Read more: 9 Health And Wellness Apps For Busy Hong Kong Mums

Pregnant During COVID-19: Hospital Regulations

By the time the virus spread to South Korea, Iran and Italy, I could feel my emotions running wild. I was trying to read “What to expect when you are expecting” but kept getting distracted by the fear and negativity on the news instead. I wished for time to stand still as things were changing so fast.

Unsurprisingly, my hospital soon announced stricter measures. My husband isn’t allowed to hold the baby until after we are discharged and can only visit me for four hours a day. This devastated me, but I focused on the positive that he was at least allowed to be with me for the delivery. I asked them a barrage of questions, particularly when would the measures be lifted but, of course, they can’t answer – which means I can’t prepare. There are too many unknowns that could happen between now and June.

In a blink of an eye, life no longer feels ordinary. Lockdowns were quickly announced in parts of Europe and Asia, and it was devastating to see scenes of chaos in Italy after we were just there enjoying gelato in the streets three months ago. Our home countries were suffering, and we were worried about our families. Our helper’s paperwork is on hold and she is stuck in the Philippines indefinitely, possibly until after the birth. Unemployment is increasing, the stock market is suffering its lowest in decades. I knew our baby would change our world, but I did not expect the whole world to change.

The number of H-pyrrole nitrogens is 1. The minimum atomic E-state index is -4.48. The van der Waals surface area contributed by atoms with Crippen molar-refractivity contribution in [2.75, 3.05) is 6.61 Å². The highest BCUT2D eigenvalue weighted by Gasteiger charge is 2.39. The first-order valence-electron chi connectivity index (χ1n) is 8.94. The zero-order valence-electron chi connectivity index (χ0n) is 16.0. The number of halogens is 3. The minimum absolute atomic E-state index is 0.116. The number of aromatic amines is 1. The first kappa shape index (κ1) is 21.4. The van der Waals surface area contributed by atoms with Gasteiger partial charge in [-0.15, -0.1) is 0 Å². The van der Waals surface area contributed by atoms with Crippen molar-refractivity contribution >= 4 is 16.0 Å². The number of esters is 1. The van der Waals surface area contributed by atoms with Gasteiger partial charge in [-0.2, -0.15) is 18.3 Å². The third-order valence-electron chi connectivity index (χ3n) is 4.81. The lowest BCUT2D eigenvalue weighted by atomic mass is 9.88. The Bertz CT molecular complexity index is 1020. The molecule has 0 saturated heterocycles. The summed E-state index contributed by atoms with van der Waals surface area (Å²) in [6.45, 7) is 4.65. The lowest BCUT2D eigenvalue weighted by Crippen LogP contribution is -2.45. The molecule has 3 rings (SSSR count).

Read more: What To Know If You’re Hiring A Helper For The First Time

pregnancy during COVID-19 Hong Kong

Pregnant During COVID-19: Third Trimester And The Future

I entered my third trimester recently with my head spinning. There is too much to digest. Borders are closed. The healthcare system is overrun. COVID-19 cases in Hong Kong are rising again. All tourists from overseas are banned from entering Hong Kong, which means my parents can’t fly in for the birth of their granddaughter and possibly even the months to follow. I was relying on their support but I reminded myself that women have been doing this forever and therefore so can I; it might be a rough first few months but we will find ways to cope. While my mind was trying to absorb this avalanche of information, my body was changing just as fast.